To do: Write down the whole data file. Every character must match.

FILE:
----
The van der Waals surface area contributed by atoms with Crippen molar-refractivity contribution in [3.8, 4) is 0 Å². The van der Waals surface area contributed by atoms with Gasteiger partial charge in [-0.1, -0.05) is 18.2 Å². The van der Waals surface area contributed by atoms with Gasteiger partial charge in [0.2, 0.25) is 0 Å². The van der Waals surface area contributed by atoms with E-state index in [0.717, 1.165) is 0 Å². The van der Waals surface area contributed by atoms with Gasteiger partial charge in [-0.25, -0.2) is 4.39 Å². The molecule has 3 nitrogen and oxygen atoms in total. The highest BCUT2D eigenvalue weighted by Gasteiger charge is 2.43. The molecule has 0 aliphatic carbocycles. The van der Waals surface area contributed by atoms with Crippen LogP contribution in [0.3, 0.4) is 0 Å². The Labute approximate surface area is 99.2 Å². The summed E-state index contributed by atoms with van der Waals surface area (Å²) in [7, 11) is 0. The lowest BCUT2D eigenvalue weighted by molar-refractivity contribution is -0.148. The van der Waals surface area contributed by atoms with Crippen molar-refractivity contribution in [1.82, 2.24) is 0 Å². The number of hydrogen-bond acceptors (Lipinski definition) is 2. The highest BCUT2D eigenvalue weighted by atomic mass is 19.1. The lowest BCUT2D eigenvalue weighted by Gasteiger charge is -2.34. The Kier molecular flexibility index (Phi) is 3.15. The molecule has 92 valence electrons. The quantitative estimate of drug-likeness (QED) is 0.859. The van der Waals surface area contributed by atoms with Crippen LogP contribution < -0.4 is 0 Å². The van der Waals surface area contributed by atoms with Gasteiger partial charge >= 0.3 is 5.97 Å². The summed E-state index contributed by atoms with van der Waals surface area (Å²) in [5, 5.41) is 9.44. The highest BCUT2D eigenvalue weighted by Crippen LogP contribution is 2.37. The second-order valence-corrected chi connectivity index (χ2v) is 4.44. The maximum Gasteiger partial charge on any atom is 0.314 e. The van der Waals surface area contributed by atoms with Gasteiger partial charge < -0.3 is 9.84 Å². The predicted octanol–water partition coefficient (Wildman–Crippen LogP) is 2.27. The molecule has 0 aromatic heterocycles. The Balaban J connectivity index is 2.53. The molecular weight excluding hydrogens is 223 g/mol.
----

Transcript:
The van der Waals surface area contributed by atoms with Crippen molar-refractivity contribution in [3.8, 4) is 0 Å². The van der Waals surface area contributed by atoms with Gasteiger partial charge in [-0.1, -0.05) is 18.2 Å². The van der Waals surface area contributed by atoms with Gasteiger partial charge in [0.2, 0.25) is 0 Å². The van der Waals surface area contributed by atoms with E-state index in [0.717, 1.165) is 0 Å². The van der Waals surface area contributed by atoms with Gasteiger partial charge in [-0.25, -0.2) is 4.39 Å². The molecule has 3 nitrogen and oxygen atoms in total. The highest BCUT2D eigenvalue weighted by Gasteiger charge is 2.43. The molecule has 0 aliphatic carbocycles. The van der Waals surface area contributed by atoms with Crippen LogP contribution in [0.3, 0.4) is 0 Å². The Labute approximate surface area is 99.2 Å². The summed E-state index contributed by atoms with van der Waals surface area (Å²) in [7, 11) is 0. The lowest BCUT2D eigenvalue weighted by molar-refractivity contribution is -0.148. The van der Waals surface area contributed by atoms with Crippen molar-refractivity contribution in [1.82, 2.24) is 0 Å². The number of hydrogen-bond acceptors (Lipinski definition) is 2. The highest BCUT2D eigenvalue weighted by atomic mass is 19.1. The lowest BCUT2D eigenvalue weighted by Gasteiger charge is -2.34. The Kier molecular flexibility index (Phi) is 3.15. The molecule has 92 valence electrons. The quantitative estimate of drug-likeness (QED) is 0.859. The van der Waals surface area contributed by atoms with Crippen LogP contribution < -0.4 is 0 Å². The van der Waals surface area contributed by atoms with Gasteiger partial charge >= 0.3 is 5.97 Å². The summed E-state index contributed by atoms with van der Waals surface area (Å²) in [5, 5.41) is 9.44. The highest BCUT2D eigenvalue weighted by Crippen LogP contribution is 2.37. The second-order valence-corrected chi connectivity index (χ2v) is 4.44. The maximum Gasteiger partial charge on any atom is 0.314 e. The van der Waals surface area contributed by atoms with Gasteiger partial charge < -0.3 is 9.84 Å². The predicted octanol–water partition coefficient (Wildman–Crippen LogP) is 2.27. The molecule has 0 aromatic heterocycles. The Balaban J connectivity index is 2.53. The molecular weight excluding hydrogens is 223 g/mol.